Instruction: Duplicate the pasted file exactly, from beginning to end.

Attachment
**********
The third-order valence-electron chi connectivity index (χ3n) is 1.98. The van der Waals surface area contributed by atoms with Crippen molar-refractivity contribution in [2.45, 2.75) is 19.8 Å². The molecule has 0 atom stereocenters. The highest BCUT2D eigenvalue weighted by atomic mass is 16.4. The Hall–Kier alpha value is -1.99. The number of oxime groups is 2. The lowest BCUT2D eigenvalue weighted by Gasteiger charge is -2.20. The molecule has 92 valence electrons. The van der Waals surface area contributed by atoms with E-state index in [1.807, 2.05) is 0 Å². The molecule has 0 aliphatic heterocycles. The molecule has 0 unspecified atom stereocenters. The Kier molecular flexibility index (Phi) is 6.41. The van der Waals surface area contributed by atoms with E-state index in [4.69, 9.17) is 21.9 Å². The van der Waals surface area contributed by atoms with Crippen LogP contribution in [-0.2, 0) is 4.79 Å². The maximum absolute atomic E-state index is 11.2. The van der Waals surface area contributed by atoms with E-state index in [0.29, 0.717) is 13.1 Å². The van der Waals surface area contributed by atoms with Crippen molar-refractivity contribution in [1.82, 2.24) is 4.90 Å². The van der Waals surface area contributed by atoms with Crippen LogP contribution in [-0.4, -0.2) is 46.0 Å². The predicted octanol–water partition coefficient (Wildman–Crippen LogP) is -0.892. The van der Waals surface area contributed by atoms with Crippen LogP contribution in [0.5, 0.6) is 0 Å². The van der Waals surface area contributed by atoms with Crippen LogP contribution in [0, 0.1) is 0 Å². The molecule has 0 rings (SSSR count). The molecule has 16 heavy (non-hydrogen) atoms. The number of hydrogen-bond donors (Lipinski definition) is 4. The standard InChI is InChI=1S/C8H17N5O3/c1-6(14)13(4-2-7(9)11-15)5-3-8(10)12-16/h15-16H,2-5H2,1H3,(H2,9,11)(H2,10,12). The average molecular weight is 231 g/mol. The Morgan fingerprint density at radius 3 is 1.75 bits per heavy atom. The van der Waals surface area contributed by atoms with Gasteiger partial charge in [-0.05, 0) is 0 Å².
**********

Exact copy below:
The third-order valence-electron chi connectivity index (χ3n) is 1.98. The van der Waals surface area contributed by atoms with Crippen molar-refractivity contribution in [2.45, 2.75) is 19.8 Å². The molecule has 0 atom stereocenters. The highest BCUT2D eigenvalue weighted by atomic mass is 16.4. The Hall–Kier alpha value is -1.99. The number of oxime groups is 2. The lowest BCUT2D eigenvalue weighted by Gasteiger charge is -2.20. The molecule has 92 valence electrons. The van der Waals surface area contributed by atoms with E-state index in [1.807, 2.05) is 0 Å². The molecule has 0 aliphatic heterocycles. The molecule has 0 unspecified atom stereocenters. The Kier molecular flexibility index (Phi) is 6.41. The van der Waals surface area contributed by atoms with E-state index in [4.69, 9.17) is 21.9 Å². The van der Waals surface area contributed by atoms with Crippen LogP contribution in [-0.2, 0) is 4.79 Å². The maximum absolute atomic E-state index is 11.2. The van der Waals surface area contributed by atoms with E-state index in [0.29, 0.717) is 13.1 Å². The van der Waals surface area contributed by atoms with Crippen molar-refractivity contribution in [1.82, 2.24) is 4.90 Å². The van der Waals surface area contributed by atoms with Crippen LogP contribution in [-0.4, -0.2) is 46.0 Å². The predicted octanol–water partition coefficient (Wildman–Crippen LogP) is -0.892. The van der Waals surface area contributed by atoms with Crippen LogP contribution in [0.5, 0.6) is 0 Å². The van der Waals surface area contributed by atoms with Crippen LogP contribution in [0, 0.1) is 0 Å². The molecule has 0 rings (SSSR count). The molecule has 16 heavy (non-hydrogen) atoms. The number of hydrogen-bond donors (Lipinski definition) is 4. The standard InChI is InChI=1S/C8H17N5O3/c1-6(14)13(4-2-7(9)11-15)5-3-8(10)12-16/h15-16H,2-5H2,1H3,(H2,9,11)(H2,10,12). The average molecular weight is 231 g/mol. The Morgan fingerprint density at radius 3 is 1.75 bits per heavy atom. The van der Waals surface area contributed by atoms with Gasteiger partial charge in [-0.05, 0) is 0 Å².